The Golden State Warriors didn’t need any help.
The Warriors — fresh off their third NBA championship in four seasons last month — are returning just about everyone. 3-point specialists Steph Curry and Klay Thompson both have time left on their deals with Golden State, and they reached a two year deal with two-time NBA Finals MVP Kevin Durant earlier this week.
Yet after reaching a one-year, $5.3 million deal with four-time All-Star center DeMarcus Cousins on Monday, Golden State may have just created the best starting lineup in NBA history.
Yes, they’ll be that good.
Let’s take a look.
2018-19 Golden State Warriors
Projected Starting Lineup
PG: Steph Curry — 26.4 points, 5.1 rebounds, 6.1 assists, 42.3% 3FG
SG: Klay Thompson — 20 points, 3.8 rebounds, 2.5 assists, 44.0% 3FG
PF: Kevin Durant — 26.4 points, 6.8 rebounds, 5.4 assists, 51.6% FG
PF: Draymond Green — 11 points, 7.6 rebounds, 7.3 assists
C: DeMarcus Cousins* — 25.2 points, 12.9 rebounds, 5.4 assists
The stats alone are enough to put the Warriors up there among the best starting lineups in NBA history. Based on last season’s averages, Golden States’ starting five next year would average nearly 110 points per game — just two points shy of what their entire team averaged all season last year.
Granted, those numbers will likely fluctuate, but still.
Looking beyond the numbers, the accolades these five players have racked up is insane.
All five players were named to the All-Star team last season, and have done so a combined 25 times. They have three NBA MVPs, two NBA Finals MVPs and 11 NBA championships between them, too.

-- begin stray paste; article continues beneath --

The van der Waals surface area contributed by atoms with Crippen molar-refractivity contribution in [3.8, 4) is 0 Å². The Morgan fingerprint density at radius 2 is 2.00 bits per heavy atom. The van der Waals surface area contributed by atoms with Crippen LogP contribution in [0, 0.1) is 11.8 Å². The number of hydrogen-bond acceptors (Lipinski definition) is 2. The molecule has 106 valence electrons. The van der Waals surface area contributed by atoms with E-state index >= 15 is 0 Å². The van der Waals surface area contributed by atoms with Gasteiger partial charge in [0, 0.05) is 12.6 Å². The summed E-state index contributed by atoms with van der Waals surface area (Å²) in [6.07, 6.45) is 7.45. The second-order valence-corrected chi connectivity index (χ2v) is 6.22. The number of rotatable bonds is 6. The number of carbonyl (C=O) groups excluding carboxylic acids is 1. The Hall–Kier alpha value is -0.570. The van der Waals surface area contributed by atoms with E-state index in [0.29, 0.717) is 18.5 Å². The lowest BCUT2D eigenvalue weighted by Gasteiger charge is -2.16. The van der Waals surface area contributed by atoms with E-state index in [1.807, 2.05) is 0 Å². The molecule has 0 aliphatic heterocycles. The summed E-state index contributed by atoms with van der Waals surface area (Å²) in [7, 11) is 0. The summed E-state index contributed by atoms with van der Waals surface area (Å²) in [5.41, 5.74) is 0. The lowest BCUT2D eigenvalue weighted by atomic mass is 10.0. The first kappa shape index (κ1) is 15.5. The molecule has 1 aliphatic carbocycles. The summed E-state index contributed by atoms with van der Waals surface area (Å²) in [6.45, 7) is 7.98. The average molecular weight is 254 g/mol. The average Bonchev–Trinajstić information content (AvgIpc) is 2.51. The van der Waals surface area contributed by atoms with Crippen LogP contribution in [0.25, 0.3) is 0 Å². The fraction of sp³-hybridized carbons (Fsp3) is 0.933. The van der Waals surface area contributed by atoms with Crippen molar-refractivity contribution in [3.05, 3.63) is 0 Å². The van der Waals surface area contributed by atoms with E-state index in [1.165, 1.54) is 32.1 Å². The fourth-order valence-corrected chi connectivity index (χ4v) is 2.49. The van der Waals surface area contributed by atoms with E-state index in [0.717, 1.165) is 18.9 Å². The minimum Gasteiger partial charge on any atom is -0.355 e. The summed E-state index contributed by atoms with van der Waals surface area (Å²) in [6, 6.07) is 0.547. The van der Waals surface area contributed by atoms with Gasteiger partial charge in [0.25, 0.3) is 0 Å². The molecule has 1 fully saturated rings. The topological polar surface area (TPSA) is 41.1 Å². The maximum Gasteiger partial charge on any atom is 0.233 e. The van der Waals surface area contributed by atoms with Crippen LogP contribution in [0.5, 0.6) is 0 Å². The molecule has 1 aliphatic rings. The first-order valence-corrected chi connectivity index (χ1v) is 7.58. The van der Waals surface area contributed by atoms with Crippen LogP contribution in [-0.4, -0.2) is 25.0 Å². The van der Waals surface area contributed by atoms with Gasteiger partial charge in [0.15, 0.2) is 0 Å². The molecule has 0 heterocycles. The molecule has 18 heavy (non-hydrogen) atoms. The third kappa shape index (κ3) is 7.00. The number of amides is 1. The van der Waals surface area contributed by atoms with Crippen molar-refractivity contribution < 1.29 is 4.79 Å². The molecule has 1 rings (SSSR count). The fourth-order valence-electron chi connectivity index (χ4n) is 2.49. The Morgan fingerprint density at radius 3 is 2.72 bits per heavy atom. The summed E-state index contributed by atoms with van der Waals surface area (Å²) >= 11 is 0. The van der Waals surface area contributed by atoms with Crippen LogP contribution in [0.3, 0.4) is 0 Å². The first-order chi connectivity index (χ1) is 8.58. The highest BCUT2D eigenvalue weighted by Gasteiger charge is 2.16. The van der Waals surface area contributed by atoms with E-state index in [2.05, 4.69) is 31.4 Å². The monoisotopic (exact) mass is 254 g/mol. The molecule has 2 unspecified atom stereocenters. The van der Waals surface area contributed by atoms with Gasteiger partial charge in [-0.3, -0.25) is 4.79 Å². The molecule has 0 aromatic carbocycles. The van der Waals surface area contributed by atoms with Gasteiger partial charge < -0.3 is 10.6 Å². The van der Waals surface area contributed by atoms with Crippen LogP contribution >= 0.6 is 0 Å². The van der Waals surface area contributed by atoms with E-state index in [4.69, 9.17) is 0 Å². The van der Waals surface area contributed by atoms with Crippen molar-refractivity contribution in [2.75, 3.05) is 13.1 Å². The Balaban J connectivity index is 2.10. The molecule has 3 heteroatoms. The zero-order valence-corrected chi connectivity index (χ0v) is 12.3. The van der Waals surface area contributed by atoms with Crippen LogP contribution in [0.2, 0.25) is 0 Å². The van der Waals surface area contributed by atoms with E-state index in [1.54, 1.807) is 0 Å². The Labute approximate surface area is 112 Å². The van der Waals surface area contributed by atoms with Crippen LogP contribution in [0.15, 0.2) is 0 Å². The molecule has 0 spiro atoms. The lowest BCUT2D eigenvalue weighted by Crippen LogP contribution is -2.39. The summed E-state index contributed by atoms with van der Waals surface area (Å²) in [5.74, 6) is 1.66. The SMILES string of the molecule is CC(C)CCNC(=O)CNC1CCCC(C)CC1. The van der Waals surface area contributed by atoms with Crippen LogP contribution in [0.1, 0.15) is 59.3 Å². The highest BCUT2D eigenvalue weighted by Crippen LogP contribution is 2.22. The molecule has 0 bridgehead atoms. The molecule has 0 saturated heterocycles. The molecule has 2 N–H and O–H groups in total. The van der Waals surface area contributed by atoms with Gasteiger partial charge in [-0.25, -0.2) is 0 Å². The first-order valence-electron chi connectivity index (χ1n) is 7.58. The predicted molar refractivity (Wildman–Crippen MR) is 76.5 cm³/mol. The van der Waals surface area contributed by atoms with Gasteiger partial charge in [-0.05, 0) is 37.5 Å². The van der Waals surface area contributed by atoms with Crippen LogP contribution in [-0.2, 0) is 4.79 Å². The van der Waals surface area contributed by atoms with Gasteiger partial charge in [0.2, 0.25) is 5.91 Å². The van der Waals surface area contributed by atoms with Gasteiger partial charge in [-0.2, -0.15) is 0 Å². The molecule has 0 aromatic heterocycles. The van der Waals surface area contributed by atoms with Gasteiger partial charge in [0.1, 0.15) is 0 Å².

So, what’s the catch?
Yes, of course there’s a catch.
Cousins tore his Achilles tendon last season after playing in January after playing in just 48 games. While that injury has been known to sideline players for more than a season, depending on the severity, and often makes it extremely difficult to return to form even when fully healed, Cousins has shown positive signs during his recovery.
He has posted multiple workout videos to social media, and put one up on June 23 of him rehabbing and shooting in a gym again.
Take that however seriously you want, but its looking like Cousins will be back to full health in time for the NBA season this fall.
And if he does return back to prime form, he’ll be dangerous. In his last full season in 2016-17, Cousins averaged 27 points and 11 rebounds. Not only that, but he’s averaged at least 20 points and at least 11 rebounds per game since the 2013-14 season.
How do the Warriors compare?
So, we’ve established the Warriors are good. But just how good are they compared to the best starting lineups in NBA history?
They’re right at the top.
In fact, if you base it off of All-Star status alone, they’ll be the first team since the 1975-76 Boston Celtics to put out a starting lineup made up entirely of All-Stars from the previous season.
Now, there are other incredible teams in NBA history made up of starting lineups not entirely full of All-Stars. Probably too many to count.
The 1996-97 Chicago Bulls, made up of Michael Jordan, Scottie Pippen, Dennis Rodman, Ron Harper and Luc Longley was probably the best Bulls starting lineup in the Jordan era. They lost just 13 games that season, and won their second-straight NBA title.
The Boston Celtics and Los Angeles Lakers have fielded multiple teams throughout the years that deserve spots on the list, too — like the 1962-63 Celtics led by Bill Russell; the 1969-70 Lakers led by Jerry West and Wilt Chamberlain; the Celtics in 1986-87 with Larry Bird, Danny Ainge, Robert Parish, Kevin McHale and Dennis Johnson; the 2003-04 Lakers with Kobe Bryant, Shaquille O’Neal and Karl Malone; and the Celtics in 2007-08 with Rajon Rondo, Ray Allen, Paul Pierce, Kevin Garnett and Kendrick Perkins.
You can even throw in the 1991-92 Detroit Pistons, the 2002-03 San Antonio Spurs or LeBron James’ original “Big 3” team in Miami with Dwyane Wade and Chris Bosh at its peak to the mix.
But the point still stands.
With a healthy DeMarcus Cousins, and a Golden State team that is showing no signs of slowing down as it builds up its dynasty, the Warriors have a real opportunity to become the best starting lineup in NBA history.
And if they win yet another NBA title next June — what would be their fourth in five seasons — it’ll be hard to call that starting lineup anything other than the greatest of all time.
Source: Ryan Young